We don’t have to say that we are angry that my sister remarried a week after her ex-husband’s funeral because she knows. I don’t have to say that I’m laughing because her reasoning is always so self-centeredly skewed because they both know. She doesn’t say that she’s pleased that Mom is unhappy with her and critical of her wedding and her general behavior these last few years because we know. Rebecca knows that we forgive her and she knows that we forgive her because we know that she is never going to forgive herself.

After a lunch like that, it’s understandable when we get in the car and Rebecca starts it, she has a brief freak-out. “Oh my god! I don’t know where we’re going! I mean, I know where the mortuary is, but not how to get there!” There is a shrill lining of panic around her words, and the air in the car tastes like chewing on aluminum foil.

Our mom pats her shoulder, not knowing what to say, what directions to offer, but recognizing panic. I back-seat-drive to the location. From spending time with Mom when she lived here, as well as Charles, I am more familiar with Hemet than my sister.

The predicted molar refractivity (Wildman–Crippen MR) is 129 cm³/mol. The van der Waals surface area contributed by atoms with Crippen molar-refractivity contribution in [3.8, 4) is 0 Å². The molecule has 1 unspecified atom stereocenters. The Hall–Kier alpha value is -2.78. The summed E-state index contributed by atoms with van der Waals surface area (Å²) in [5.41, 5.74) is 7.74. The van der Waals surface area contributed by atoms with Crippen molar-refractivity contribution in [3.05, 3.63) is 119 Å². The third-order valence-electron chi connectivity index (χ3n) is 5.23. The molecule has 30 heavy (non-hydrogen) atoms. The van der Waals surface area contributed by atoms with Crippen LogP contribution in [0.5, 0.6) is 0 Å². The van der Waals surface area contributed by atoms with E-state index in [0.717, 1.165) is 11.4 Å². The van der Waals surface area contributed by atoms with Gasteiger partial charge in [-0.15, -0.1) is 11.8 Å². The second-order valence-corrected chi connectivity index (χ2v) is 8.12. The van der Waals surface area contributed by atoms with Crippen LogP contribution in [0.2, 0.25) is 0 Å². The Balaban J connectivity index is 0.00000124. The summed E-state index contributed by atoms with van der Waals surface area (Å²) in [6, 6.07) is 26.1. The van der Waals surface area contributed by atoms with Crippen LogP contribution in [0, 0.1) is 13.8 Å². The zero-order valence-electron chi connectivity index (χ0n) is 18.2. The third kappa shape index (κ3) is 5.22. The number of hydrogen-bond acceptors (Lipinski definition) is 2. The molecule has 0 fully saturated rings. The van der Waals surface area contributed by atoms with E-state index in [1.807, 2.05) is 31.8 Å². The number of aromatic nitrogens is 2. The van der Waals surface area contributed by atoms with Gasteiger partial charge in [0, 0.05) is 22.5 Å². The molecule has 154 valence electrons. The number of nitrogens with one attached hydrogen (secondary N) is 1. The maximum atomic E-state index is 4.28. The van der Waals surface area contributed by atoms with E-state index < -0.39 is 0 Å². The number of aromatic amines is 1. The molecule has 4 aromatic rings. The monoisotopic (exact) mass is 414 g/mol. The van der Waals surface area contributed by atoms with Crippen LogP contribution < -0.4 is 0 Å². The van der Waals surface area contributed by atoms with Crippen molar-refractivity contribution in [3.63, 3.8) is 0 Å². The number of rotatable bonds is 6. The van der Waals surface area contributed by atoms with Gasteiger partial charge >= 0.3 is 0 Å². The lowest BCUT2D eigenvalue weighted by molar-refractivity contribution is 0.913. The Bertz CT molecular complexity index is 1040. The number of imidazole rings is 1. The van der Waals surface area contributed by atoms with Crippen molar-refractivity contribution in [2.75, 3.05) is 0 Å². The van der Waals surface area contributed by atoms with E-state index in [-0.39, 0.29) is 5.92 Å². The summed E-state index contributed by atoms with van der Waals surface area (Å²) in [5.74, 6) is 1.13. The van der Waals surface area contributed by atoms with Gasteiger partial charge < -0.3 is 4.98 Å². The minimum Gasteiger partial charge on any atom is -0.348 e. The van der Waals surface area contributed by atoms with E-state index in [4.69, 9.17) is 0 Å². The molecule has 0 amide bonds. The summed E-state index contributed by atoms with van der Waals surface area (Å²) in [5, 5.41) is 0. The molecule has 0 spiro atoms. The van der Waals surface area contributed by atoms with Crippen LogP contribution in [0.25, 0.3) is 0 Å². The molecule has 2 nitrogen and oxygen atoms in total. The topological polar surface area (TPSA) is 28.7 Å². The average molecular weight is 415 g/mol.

It’s an ugly city. The cracked, ill-kempt streets are laid out in a tidy grid, but it seems that if one drives too far in any direction, one hits the same boggy agricultural field. The air is brown and fetid from smog and pesticides trapped in this weird little valley populated mostly by the elderly. Traffic is both slow and erratically dangerous. Sometimes in my dreams, I drive the city’s streets, a sick animal in the backseat that I can’t clearly see or reach to comfort, its whimpers of pain forcing me to wake myself up to avoid crying myself.